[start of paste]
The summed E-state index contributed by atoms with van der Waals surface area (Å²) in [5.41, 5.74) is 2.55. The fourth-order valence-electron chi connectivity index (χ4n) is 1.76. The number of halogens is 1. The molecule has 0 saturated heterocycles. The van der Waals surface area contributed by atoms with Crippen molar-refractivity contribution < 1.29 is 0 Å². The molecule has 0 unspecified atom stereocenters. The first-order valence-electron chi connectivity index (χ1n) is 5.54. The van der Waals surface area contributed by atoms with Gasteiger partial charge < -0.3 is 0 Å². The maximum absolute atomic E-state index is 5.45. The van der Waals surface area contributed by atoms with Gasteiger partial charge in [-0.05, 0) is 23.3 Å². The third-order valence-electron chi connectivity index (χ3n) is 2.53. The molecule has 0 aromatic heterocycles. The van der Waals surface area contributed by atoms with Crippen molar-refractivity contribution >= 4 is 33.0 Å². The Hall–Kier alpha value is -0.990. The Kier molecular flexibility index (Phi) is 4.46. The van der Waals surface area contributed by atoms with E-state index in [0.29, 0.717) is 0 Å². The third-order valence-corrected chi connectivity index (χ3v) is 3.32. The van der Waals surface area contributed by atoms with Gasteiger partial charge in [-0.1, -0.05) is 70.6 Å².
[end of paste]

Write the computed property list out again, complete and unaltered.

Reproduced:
The summed E-state index contributed by atoms with van der Waals surface area (Å²) in [5.41, 5.74) is 2.55. The fourth-order valence-electron chi connectivity index (χ4n) is 1.76. The number of halogens is 1. The molecule has 0 saturated heterocycles. The van der Waals surface area contributed by atoms with Crippen molar-refractivity contribution < 1.29 is 0 Å². The molecule has 0 unspecified atom stereocenters. The first-order valence-electron chi connectivity index (χ1n) is 5.54. The van der Waals surface area contributed by atoms with Gasteiger partial charge < -0.3 is 0 Å². The maximum absolute atomic E-state index is 5.45. The van der Waals surface area contributed by atoms with Gasteiger partial charge in [-0.05, 0) is 23.3 Å². The third-order valence-electron chi connectivity index (χ3n) is 2.53. The molecule has 0 aromatic heterocycles. The van der Waals surface area contributed by atoms with Crippen molar-refractivity contribution >= 4 is 33.0 Å². The Hall–Kier alpha value is -0.990. The Kier molecular flexibility index (Phi) is 4.46. The van der Waals surface area contributed by atoms with E-state index in [0.29, 0.717) is 0 Å². The third-order valence-corrected chi connectivity index (χ3v) is 3.32. The van der Waals surface area contributed by atoms with Gasteiger partial charge in [-0.1, -0.05) is 70.6 Å².